Animal trainer Mikhail Zaretsky lives in a ranch outside Moscow with over 10 predators in total. Taking care of large cats, feeding and training them for filming has been his daily routine for years. Mikhail shared some facts and stories.
Things are pretty serious. A tiger is a 1,000-pound machine that is always trying to challenge you both physically and emotionally. Before every shoot, I practice the content of the scene over and over again and calm the predator down: kiss it in the nose, put my arm in its mouth (by the way, the tiger’s teeth are 2.5 inches long, and it can bite your arm off in an instant). But in order to make a scene look more dramatic, I might, for instance, pinch its ear a little bit. Its roar will make everyone think that the beast is about to eat me alive. Such moments look very true on the screen.
My animals eat about a ton of meat per month. They eat beef, turkey, rabbit and chicken. Chicken necks are wild cats’ most favorite treat ever. Perhaps because they crisp, like potato chips. Tigers would prefer this of all food.
Sometimes we let out 5-6 tigers to play outside. I come to my buddy, who has a large fenced piece of land. Animals need it in order to develop in the right way.
In the wild, predators don’t eat every day. That’s why there is a rule in taking care of such animals: we don’t feed them during one day of the week -- they only drink water. We try to plan to have these days right before filming days, so that we could stimulate the tigers with something tasty. How do you make a tiger run a hundred meters through a straight corridor? There’s a piece of meat on the other end of the corridor! I let the tiger go and it runs straight to the food. And if it’s not hungry, it can turn at any point and you’d have to catch it.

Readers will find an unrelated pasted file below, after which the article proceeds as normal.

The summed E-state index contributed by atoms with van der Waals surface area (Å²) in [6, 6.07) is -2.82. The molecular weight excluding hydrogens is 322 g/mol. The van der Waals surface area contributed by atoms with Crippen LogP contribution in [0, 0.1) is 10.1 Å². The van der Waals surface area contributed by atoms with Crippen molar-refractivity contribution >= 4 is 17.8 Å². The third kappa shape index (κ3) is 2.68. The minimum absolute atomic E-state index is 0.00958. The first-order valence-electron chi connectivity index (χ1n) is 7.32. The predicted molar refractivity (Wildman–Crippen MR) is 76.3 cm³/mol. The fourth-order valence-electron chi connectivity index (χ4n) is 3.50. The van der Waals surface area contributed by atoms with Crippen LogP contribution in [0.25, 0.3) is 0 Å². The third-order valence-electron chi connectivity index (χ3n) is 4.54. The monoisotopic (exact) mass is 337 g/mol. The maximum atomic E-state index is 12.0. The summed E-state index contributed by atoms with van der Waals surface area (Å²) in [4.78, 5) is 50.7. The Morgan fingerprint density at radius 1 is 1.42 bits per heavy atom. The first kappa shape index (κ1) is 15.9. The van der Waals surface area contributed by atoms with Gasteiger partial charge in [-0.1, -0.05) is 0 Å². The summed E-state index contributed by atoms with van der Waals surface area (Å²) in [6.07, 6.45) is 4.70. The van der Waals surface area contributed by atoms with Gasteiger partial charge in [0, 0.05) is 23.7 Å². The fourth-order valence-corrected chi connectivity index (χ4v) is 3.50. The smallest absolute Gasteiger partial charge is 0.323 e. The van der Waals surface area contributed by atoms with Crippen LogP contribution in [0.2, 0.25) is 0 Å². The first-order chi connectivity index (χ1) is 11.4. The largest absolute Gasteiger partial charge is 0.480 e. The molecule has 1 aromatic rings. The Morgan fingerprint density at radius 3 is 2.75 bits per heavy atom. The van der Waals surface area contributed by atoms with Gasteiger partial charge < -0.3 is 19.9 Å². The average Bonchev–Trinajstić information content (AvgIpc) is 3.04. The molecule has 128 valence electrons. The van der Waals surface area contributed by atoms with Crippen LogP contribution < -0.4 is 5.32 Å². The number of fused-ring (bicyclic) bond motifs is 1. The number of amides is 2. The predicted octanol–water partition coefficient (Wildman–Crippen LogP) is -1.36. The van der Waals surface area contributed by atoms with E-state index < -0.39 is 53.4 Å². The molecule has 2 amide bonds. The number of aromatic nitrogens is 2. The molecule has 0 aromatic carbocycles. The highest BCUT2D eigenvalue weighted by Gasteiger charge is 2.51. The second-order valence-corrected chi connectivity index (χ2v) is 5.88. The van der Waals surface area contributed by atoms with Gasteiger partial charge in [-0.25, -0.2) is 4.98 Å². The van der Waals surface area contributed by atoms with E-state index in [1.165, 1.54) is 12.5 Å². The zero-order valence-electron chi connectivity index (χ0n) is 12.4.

Our animals are not specifically circus animals. If an animal has been brought up for the circus, it will get used to the circus only -- it will know the arena, particular tricks, jumping between pedestals or through rings, etc. Me and my animals are comfortable anywhere. If we need to film on a ship, they’ll be on a ship, if we need to fly on a plane, they’ll be there. They are ready for explosions, all kind of noises, shots fired, etc.
Filming with big animals like tigers has its complications. For example, we had a scene where a tiger attacks the trainer and attempts to hurt it. Two guys with water cannons are waiting behind the camera, and as soon as the take is cut, they knock the tiger off the trainer. What do we got? Both the trainer and the tiger are soaking. The next take will be possible only on the next day. So, preparation needs to be extremely thorough.
Mikhail Zaretsky, WildTV's expert trainer of big cats for film and TV, adopted a small female lion.
02 Mar 2019